"Sweetie, I will call the mom, and tell her that you are training for a big dance competition -which is true - and that you have a double class the next morning - which is true - and that I am worried about you not having enough sleep - which I am not, but which I can totally start to do, so then THAT will be true, too." She will go to the birthday party part, and sing happy birthday and bring a kick-ass present and do the craft and paint her nails and whatever else they do at 5th grade parties, and then, when the girls are getting into pajamas, I will go pick her up. She'll call me, and I will be at the door in five minutes. And when the party pictures get developed, Amelia will still be in them, and all that will be remembered by those girls months from now is that she was there, she was a part of it.
But hopefully, Amelia will remember that no matter what the situation, she will never have to be alone. If she speaks up, she can always find support from her parents and ideas on how to creatively solve a problem, no matter how tangly. And five years from now, when she's at a party where things are out of control, she'll remember she can call me and I will get there as fast as I can. And if someone is pressuring her to do something, and she's not sure how to get out of it, she can play the My Mother is Strict/Neurotic/Mean/Psychic/Very-Good-at-Spying Card to get her out safely, while still figuring out how to save face in the Piranha Pool of high school.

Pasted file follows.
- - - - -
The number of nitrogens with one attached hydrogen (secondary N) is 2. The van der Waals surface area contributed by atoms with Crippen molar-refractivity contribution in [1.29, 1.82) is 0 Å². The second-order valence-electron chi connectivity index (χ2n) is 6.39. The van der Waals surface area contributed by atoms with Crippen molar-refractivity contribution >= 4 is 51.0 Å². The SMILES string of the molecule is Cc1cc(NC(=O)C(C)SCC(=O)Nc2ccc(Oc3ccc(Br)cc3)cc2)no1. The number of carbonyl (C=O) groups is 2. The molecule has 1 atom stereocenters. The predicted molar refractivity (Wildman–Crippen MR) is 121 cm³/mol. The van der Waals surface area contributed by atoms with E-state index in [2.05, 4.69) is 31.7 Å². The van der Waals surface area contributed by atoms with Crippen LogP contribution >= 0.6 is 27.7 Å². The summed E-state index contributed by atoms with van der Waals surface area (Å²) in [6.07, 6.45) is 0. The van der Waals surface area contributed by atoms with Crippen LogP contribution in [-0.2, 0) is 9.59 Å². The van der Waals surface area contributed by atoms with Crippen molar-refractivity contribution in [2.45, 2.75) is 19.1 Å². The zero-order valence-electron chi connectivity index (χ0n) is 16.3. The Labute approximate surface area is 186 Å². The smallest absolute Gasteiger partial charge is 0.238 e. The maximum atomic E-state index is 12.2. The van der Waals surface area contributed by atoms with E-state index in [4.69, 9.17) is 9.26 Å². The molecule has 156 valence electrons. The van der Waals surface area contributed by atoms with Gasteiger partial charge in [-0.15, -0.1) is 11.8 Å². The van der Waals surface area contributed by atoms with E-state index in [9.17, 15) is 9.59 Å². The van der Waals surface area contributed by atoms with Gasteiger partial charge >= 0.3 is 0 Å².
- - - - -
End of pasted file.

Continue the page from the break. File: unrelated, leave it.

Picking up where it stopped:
There's a line, I think, between maintaining your authentic self, and Adolescent Public School Survival. I didn't manage it too well myself, but in hindsight, I know what I could have, and should have done differently. If those spiral notebooks in the closet are good for anything, they're good for that. My daughters might not internalize those lessons, and they will come up against things I've never had to face, but at least I have something to go on.